What’s the Emergency?by
Both the Texas House and Senate have now released initial budgets intended to cover a massive state fiscal deficit that experts have placed as high as $27 billion. Cuts outlined in those budgets could mean the loss of tens of thousands of jobs in education — one lawmaker describes the effect on public schools as “Armageddon.” The budgets also include drastic cuts in critical state services, such as health care, public safety and criminal justice. And that’s only part of the terrible fiscal bloodbath facing the state.
But Gov. Rick Perry has spent the last few weeks declaring as “emergencies” a long list of divisive issues that appeal to his base of hard-right supporters. Legislators will be able to take those issues up quickly because of the “emergency” declaration. And what are those supposed “emergencies”? Voter ID. Outlawing “sanctuary” cities. Passing a symbolic resolution calling for a federal balanced budget amendment. And forcing women seeking an abortion to have a sonogram first.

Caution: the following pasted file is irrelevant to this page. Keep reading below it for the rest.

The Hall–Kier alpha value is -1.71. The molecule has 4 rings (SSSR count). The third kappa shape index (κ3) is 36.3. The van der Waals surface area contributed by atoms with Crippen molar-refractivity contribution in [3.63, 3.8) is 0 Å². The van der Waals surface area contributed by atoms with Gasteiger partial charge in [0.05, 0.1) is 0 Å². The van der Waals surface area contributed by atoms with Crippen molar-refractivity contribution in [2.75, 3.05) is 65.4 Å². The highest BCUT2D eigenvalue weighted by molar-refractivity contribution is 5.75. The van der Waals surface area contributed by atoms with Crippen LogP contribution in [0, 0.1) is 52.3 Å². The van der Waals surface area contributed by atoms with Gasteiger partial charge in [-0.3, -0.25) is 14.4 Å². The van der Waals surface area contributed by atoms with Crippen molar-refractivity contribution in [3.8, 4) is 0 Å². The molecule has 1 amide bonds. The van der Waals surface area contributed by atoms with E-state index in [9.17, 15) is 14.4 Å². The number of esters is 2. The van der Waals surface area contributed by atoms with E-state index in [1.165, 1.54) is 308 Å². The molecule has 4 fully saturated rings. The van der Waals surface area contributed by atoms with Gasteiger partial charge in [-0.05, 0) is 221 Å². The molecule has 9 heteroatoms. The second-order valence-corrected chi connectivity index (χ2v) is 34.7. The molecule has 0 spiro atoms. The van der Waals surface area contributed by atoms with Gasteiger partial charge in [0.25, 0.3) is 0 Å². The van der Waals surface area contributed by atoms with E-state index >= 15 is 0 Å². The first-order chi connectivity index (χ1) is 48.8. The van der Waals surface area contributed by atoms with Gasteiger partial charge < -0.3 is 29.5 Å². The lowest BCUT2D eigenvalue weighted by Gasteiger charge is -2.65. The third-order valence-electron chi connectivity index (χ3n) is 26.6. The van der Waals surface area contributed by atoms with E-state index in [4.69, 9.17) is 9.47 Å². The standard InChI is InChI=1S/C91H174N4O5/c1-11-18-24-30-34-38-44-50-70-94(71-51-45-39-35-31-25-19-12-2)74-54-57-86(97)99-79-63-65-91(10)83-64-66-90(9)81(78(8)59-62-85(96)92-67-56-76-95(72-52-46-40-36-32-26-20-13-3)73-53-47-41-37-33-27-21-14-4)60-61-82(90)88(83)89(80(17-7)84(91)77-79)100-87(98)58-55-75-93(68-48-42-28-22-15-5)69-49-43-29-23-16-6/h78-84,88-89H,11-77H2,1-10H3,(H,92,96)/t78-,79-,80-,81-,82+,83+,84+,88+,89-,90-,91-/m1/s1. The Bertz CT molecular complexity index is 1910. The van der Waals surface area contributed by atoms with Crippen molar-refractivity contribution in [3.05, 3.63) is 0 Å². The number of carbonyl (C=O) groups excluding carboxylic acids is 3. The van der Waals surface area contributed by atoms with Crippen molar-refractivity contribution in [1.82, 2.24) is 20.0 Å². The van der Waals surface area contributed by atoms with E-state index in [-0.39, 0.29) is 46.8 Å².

Even the editorial board of the San Angelo Standard-Times — you know, out in liberal West Texas — has been critical of the governor’s misplaced priorities:
“Political calculations are at least as old as the democratic form of government, but rarely are they so undisguised. For whatever reason, Perry apparently wants to shine up the far right, and those issues are the red meat he decided to serve up. . . .
A governor is supposed to lead. With his selection of priority issues, Perry has disappointed.”
Religious-right pressure groups are happy, however, praising the governor for wanting government to interfere in private reproductive health decisions made by a woman in consultation with her doctor. Never mind, of course, that those same groups and the governor constantly rail against what they see as intrusive government.
This is government by distraction, and Gov. Perry has become a master at it. Maybe that’s the real emergency facing Texas.